Livermore (in Carter, Ulrich and Goldsmith, page 46) observes “The best system or model in the world is not going to do your organisation a bit of good unless you have a top down commitment to making it work. Your board of directors, C.E.O., and senior management have to be firmly committed to being the best of the best .They set the tone and direction of the entire organisation. This creates a trickle-down effect throughout the organisation. Once mid-level management and low level employees, see top executives leading the way, most of them will begin to support the initiative as well.”
Kouzes on leadership (The Art and Practice of Leadership Coaching)
The most important quality people look for and admire in a leader is personal credibility. Credibility is the foundation of leadership. If we do not believe in the messenger we will not believe the message. And what is credibility behaviourally?. The most frequent response is “Do what you say you will do.”, or “DWYSYWD” for short.
Leaders must be clear about their beliefs. They must know what they stand for. Then they must put what they say into practice, they must act on their beliefs.
“The people are fashioned according to the example of their king and edicts are less powerful than the life (example) of the king” Claudian, c. 365,Egyptian epic poet
Leaders must build trust
Introducing OHS change inevitably upsets the established order in organizations and forces people to question their existing role in the organization. Often people will be asked to do something that is different from the norm and to do that which they do not agree with. Persons introducing and leading OHS change must ensure they are trusted by those they are seeking to join them in the OHS change journey.
The above is adapted from Johnson D.W. “Reaching Out” (1990) . This text is recommended reading for those involved in safety change and leadership.
Pride in company
Sense of self-worth
It therefore follows that if the employer gives X then employees give Y
Sense of self-worth
(Private communication, Len Collie)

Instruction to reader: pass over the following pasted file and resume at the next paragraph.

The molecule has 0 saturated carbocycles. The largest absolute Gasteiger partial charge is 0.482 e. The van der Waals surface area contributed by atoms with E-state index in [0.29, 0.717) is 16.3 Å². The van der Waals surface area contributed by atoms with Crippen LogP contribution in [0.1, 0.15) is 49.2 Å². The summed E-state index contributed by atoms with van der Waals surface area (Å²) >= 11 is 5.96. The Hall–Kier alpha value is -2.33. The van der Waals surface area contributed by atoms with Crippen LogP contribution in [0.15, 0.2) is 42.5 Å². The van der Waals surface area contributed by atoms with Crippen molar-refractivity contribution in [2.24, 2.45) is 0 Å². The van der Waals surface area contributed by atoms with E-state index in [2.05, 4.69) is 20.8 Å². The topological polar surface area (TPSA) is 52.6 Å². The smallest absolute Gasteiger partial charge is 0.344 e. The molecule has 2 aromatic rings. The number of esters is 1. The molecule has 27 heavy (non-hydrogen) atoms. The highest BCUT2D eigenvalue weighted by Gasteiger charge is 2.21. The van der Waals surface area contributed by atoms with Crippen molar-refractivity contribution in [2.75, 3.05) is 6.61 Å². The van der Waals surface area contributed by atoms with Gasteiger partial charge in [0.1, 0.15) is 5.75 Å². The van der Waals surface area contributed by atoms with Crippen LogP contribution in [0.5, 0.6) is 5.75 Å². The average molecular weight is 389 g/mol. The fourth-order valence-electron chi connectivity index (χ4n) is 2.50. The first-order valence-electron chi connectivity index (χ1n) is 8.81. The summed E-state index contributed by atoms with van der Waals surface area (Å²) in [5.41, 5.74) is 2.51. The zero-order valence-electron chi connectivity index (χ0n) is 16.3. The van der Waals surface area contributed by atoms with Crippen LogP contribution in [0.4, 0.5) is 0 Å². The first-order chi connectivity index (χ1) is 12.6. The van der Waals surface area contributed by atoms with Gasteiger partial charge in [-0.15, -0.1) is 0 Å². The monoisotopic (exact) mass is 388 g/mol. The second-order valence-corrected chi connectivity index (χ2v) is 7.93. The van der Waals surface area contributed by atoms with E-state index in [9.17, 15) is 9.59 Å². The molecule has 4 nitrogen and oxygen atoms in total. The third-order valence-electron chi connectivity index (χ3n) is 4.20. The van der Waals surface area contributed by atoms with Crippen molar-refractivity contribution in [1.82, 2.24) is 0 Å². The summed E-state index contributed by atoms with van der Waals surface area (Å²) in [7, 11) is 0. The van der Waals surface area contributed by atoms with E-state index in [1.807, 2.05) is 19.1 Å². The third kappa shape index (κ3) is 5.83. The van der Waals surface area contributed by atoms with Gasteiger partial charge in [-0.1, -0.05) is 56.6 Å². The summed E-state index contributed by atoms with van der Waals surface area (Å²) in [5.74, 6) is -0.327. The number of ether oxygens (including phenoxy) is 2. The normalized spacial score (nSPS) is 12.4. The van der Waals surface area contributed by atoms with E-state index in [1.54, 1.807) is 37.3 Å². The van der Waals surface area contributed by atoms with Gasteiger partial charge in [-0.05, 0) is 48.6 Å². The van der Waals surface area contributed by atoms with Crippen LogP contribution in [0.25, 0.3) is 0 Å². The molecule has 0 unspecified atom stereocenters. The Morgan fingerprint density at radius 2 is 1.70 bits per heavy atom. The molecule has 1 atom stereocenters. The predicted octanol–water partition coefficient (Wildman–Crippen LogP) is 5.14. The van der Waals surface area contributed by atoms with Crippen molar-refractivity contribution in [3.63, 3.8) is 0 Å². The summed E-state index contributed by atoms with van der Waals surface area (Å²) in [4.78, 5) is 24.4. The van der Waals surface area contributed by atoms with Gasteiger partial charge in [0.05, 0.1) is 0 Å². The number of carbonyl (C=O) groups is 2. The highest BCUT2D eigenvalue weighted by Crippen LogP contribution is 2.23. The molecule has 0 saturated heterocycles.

Health and Safety Leadership Specifically
International researchers have argued that leadership is one of the most critical determinants of workplace safety performance. Supported by over two decades of research, their findings indicate that leadership plays an integral role in developing and maintaining the safety climate in an organisation. (Andreychuk)
Benchmark Study on Safety Leadership
Over a 14 month period in 1994 – 1995 BHP Minerals carried out an extensive international safety benchmarking exercise with “best in safety class” companies throughout the world.
25 locations throughout the world participated in the study. An approximate 100 page report on findings is available should anyone wish to refer to it.
The following were recurring themes in the world’s best safety performers.
* = Key factors
1. * Executive management provides the impetus for safety performance. This means that senior management is not only committed to and supports safety, but that it insists on safety performance in a manner that is clearly understood and echoed at all levels.
2. * Management focus is a key to quality safety performance.
3. Existence of a company-wide framework or systematic, standardised approach to safety. The approach has performance standards that receive regular internal and external audits
4. Objectives are set and organisations work towards set targets for implementation of the objectives.
5. Safety personnel report in at the highest level in the organisations. They have mainly an advisory function. Management and supervision drives the safety program not the safety personnel.
6. Effective safety training targeted to identified needs at all levels. Induction training and detailed safety training for supervisors and managers was high on the priority list.
Regular safety meetings were seen as important.
7. Active personal involvement of senior management personnel in the safety program
8. Safety is considered in performance evaluations of all staff
9. Regular, detailed audits of the safety management system
10. Formal approaches to hazard identification and risk analysis, employees were fully involved in this
11. Formal emergency response procedures that were practiced and audited
12. The best in class addressed contractor safety before contractors were allowed on site, they pre-qualified them based on safety and made safety performance a contract condition. Contractors were expected to perform at the same safety level as permanent employees
13. High on the list of the ways the best in class built safety awareness were management participation and leadership, dissemination of information, safety meetings and rewards or recognition of performance
14. Safety is a condition of employment and dismissals occur for non-performance
15. Well-managed rehabilitation programs are in place
16. The best in class use medical examinations and testing to ensure fitness for duty
17. There were Employee Assistance Programs in place
18. There were off the job safety programs
19. There was an emphasis on vehicle / plant maintenance and driver / operator training programs.
20. There were extensive personal protective equipment training, maintenance and audit programs
21. Lock-out procedures were used instead of tag-out
22. Best in class managers and supervisors respond positively to safety issues that are raised
23. Best in class supervisors are responsible for safety auditing, investigating accidents, planned job observations and training
24. All levels in the organisation make decisions that reflect the philosophy “Safety first-Production will follow”
It is suggested Safety Management Systems be designed around these benchmarking findings.
Superior leadership, the key to safety